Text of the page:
‘You know, you’ve been extraordinarily lucky. You’ve had an extraordinarily rich life in that Wimpole Street of yours. You have in your hands material for a novel, a dental novel, a human novel, and, as a background, a complete period, a period of unprecedented expansion in all sorts of directions. You’ve seen the growth of dentistry from a form of crude torture to a highly elaborate and scientific and almost painless process. And in your outer world you’ve seen an almost ceaseless transformation, from the beginning of the safety bicycle to the arrival of the motor car and the aeroplane. With the coming of flying that period is ending and another begins. You ought to document your period.’

‘You’ve been a great chucker-up, I admire that. But I’m not sure that you’re being wise this time, Miriam. What are you going to do?’

Whence this strange prophecy? Nothing she had written or said could have suggested that she was going away for good. Even in her own mind the idea had risen only in the form of a question to be answered in the distant future, at the end of her reprieve that seemed endless.

‘Nothing. I’m going away.’


‘I don’t know.’

With that, she leaves her London life forever. Dimple Hill has her beginning her journey with the Broom sisters (Grace and Florence) but then settling in as a border with a Quaker family. “I realized one of the Quaker secrets. Living always remote, drawn away into the depths of the spirit, they see, all the time, freshly. A perpetual Sunday.” This book was completed in 1938, the final book Richardson would live to see completed. March Moonlight was cobbled together posthumously, a process I’m not entirely a fan of. This last book is a strange hodgepodge of rolling up bits from the past, and according to her biographer, it was written in sporadic bursts over the last few decades of her life while she was living hand to mouth with her poet husband, both sickly and struggling to make ends meet.

Now that I’m finished, I’d have to say that my favorite books were The Tunnel, Oberland, Dawn’s Left Hand, and Clear Horizon. As soon as she leaves London, the interest fades quickly. I’m immediately on the hunt to purchase this complete set, but find that it is nearly impossible to get. I think I heard rumblings of an annotated, scholarly version hitting the presses in a few years, and will probably wait to grab that for my next reading.


Notorious RBG

Delightful recap of Ruth Bader Ginsberg’s life so far, that amazing powerhouse of a Supreme Court Justice who has been churning out forceful dissents against the right-leaning court. The sexism she faced during law school and beyond will turn your stomach, but always a good reminder of how much bullshit had to be dealt with. Told she had to accept a very modest salary because her husband already had a good job, she asked about a bachelor colleague and was told that he was getting a normal salary despite not having a family to raise.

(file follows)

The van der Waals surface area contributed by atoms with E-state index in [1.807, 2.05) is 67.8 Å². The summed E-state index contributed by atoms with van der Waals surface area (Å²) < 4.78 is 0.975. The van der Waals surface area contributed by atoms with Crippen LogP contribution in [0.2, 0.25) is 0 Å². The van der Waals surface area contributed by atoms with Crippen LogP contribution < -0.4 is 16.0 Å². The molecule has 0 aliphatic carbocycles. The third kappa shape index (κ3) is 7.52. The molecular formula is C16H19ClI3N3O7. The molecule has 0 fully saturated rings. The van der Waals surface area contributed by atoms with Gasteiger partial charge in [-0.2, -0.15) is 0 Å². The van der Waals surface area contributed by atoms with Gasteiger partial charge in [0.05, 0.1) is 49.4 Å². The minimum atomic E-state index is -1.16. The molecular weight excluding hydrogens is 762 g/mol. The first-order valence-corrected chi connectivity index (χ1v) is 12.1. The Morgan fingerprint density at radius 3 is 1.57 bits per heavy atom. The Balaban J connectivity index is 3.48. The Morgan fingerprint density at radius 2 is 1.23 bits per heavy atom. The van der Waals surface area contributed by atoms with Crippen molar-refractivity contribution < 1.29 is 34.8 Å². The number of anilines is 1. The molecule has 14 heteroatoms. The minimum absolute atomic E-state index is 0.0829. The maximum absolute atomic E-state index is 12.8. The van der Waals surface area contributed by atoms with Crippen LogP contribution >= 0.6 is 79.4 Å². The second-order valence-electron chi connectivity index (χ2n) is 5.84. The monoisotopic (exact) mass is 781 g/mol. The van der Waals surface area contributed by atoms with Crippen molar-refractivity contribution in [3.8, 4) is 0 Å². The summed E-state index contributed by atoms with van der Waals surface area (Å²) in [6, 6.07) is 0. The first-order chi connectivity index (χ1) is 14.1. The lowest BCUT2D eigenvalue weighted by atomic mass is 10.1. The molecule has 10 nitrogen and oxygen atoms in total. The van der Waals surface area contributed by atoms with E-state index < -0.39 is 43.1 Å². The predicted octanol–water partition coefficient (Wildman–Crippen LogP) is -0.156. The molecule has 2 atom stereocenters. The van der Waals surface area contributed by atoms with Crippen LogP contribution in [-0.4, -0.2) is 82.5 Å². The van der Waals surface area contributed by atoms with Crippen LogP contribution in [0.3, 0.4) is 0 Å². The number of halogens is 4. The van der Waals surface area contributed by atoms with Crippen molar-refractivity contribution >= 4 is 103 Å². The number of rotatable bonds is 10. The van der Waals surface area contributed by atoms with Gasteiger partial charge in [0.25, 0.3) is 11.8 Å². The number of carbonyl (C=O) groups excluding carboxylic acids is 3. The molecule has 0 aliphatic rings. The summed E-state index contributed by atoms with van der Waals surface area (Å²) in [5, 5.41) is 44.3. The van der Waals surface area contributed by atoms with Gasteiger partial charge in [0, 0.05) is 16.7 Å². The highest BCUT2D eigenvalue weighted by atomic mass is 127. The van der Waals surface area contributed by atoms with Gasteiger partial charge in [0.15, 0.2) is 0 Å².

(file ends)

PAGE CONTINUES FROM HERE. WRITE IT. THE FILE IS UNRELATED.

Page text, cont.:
The book dissects some of her most notable dissents, and layers in a few of the best graphics from the Notorious RBG meme alongside biographical info. RBG’s tactic has been to make slow and steady progress, chipping away at the disgraceful stone of our discriminatory laws for years upon years. Here’s to as many more years of RBG as we can handle.


* RBG had Vladimir Nabokov as a lit prof at Cornell

Killing and Dying

Accused of literary snobbery, I am forced to include this book in the catalog of what I have read this week. I’m highly indebted to B for his impeccable taste in graphic novels and appreciate being steered towards this one. Adrian Tomine draws six distinct stories: Hortisculpture, Amber Sweet, Go Owls (tale of abusive relationship with a guy she meets in AA), Translated from the Japanese, Killing & Dying (the eponymous story, a tale of stand-up comedy and death of a mother), and Intruders. Good stuff, a welcome salve to soothe the brain that toils too much in volume 4 of Pilgrimage at the moment.

Mary McGrory: The First Queen of Journalism

This bio of Mary McGrory started out strong, interspersing bits of her columns along with info about her life. But it bogs and sinks in the sludge of politics, and is not for the faint of (political) heart. If you’re not interested in a detailed review of every presidential campaign since the 1960s, you’re not going to enjoy this book. I also take umbrage with the pompous title– first queen of journalism? Have we so quickly forgotten about Fanny Fern’s tremendous popularity in the 1860s?

She was a successful woman journalist during the early days when this made her stand out as an oddity. Never married, carried a torch for a wishy-washy rich dandy who ultimately left his wife and married someone else. Supposedly in love with Eugene McCarthy during his run for the presidency. Supposedly regretted not settling down with a hubby and a brood of children in her later life (Irish heritage coming home to roost?).

The book makes grand, sweeping, unverifiable statements like “She helped make objecting to the [Vietnam] war respectable.”


  • LBJ hit on her, schmoozing into her apartment with several secret service dudes in the middle of the night to declare his love only to be rebuffed
  • As a successful journalist she was offered a position at the NY Times DC bureau but told that she’d also need to “handle the switchboard in the morning.”